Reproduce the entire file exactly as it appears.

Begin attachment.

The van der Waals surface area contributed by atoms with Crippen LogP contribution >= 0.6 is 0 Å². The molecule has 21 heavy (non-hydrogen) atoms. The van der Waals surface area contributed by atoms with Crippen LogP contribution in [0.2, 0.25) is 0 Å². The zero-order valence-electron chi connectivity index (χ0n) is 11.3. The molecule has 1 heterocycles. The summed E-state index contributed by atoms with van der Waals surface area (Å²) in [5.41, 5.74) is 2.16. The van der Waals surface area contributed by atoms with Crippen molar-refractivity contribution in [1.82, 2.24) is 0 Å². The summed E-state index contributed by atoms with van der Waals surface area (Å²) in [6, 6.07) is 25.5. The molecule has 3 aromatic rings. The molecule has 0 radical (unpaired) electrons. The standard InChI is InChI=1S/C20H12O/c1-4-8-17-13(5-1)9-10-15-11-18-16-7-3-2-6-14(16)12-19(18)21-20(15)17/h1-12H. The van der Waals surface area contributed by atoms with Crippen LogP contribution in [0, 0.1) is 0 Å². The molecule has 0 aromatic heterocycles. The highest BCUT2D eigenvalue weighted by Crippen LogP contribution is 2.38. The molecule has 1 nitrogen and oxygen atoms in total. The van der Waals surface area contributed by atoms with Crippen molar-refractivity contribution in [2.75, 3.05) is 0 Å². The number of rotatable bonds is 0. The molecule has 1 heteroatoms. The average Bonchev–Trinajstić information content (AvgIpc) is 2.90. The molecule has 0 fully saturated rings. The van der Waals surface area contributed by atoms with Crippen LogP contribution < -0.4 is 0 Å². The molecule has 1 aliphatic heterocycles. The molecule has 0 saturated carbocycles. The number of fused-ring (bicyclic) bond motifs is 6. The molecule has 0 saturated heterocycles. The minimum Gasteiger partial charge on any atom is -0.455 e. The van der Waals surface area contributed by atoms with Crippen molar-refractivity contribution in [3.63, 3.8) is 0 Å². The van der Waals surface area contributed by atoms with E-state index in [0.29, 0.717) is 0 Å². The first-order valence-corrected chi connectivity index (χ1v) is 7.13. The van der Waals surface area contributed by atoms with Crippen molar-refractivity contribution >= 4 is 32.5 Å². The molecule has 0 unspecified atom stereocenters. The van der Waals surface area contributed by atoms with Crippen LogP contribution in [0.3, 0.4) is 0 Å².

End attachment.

The van der Waals surface area contributed by atoms with Crippen LogP contribution >= 0.6 is 0 Å². The molecule has 21 heavy (non-hydrogen) atoms. The van der Waals surface area contributed by atoms with Crippen LogP contribution in [0.2, 0.25) is 0 Å². The zero-order valence-electron chi connectivity index (χ0n) is 11.3. The molecule has 1 heterocycles. The summed E-state index contributed by atoms with van der Waals surface area (Å²) in [5.41, 5.74) is 2.16. The van der Waals surface area contributed by atoms with Crippen molar-refractivity contribution in [1.82, 2.24) is 0 Å². The summed E-state index contributed by atoms with van der Waals surface area (Å²) in [6, 6.07) is 25.5. The molecule has 3 aromatic rings. The molecule has 0 radical (unpaired) electrons. The standard InChI is InChI=1S/C20H12O/c1-4-8-17-13(5-1)9-10-15-11-18-16-7-3-2-6-14(16)12-19(18)21-20(15)17/h1-12H. The van der Waals surface area contributed by atoms with Crippen LogP contribution in [0, 0.1) is 0 Å². The molecule has 0 aromatic heterocycles. The highest BCUT2D eigenvalue weighted by Crippen LogP contribution is 2.38. The molecule has 1 nitrogen and oxygen atoms in total. The van der Waals surface area contributed by atoms with Crippen molar-refractivity contribution in [2.75, 3.05) is 0 Å². The number of rotatable bonds is 0. The molecule has 1 heteroatoms. The average Bonchev–Trinajstić information content (AvgIpc) is 2.90. The molecule has 0 fully saturated rings. The van der Waals surface area contributed by atoms with Crippen LogP contribution < -0.4 is 0 Å². The molecule has 1 aliphatic heterocycles. The molecule has 0 saturated carbocycles. The number of fused-ring (bicyclic) bond motifs is 6. The molecule has 0 saturated heterocycles. The minimum Gasteiger partial charge on any atom is -0.455 e. The van der Waals surface area contributed by atoms with Crippen molar-refractivity contribution in [3.63, 3.8) is 0 Å². The van der Waals surface area contributed by atoms with E-state index in [0.29, 0.717) is 0 Å². The first-order valence-corrected chi connectivity index (χ1v) is 7.13. The van der Waals surface area contributed by atoms with Crippen molar-refractivity contribution >= 4 is 32.5 Å². The molecule has 0 unspecified atom stereocenters. The van der Waals surface area contributed by atoms with Crippen LogP contribution in [0.3, 0.4) is 0 Å².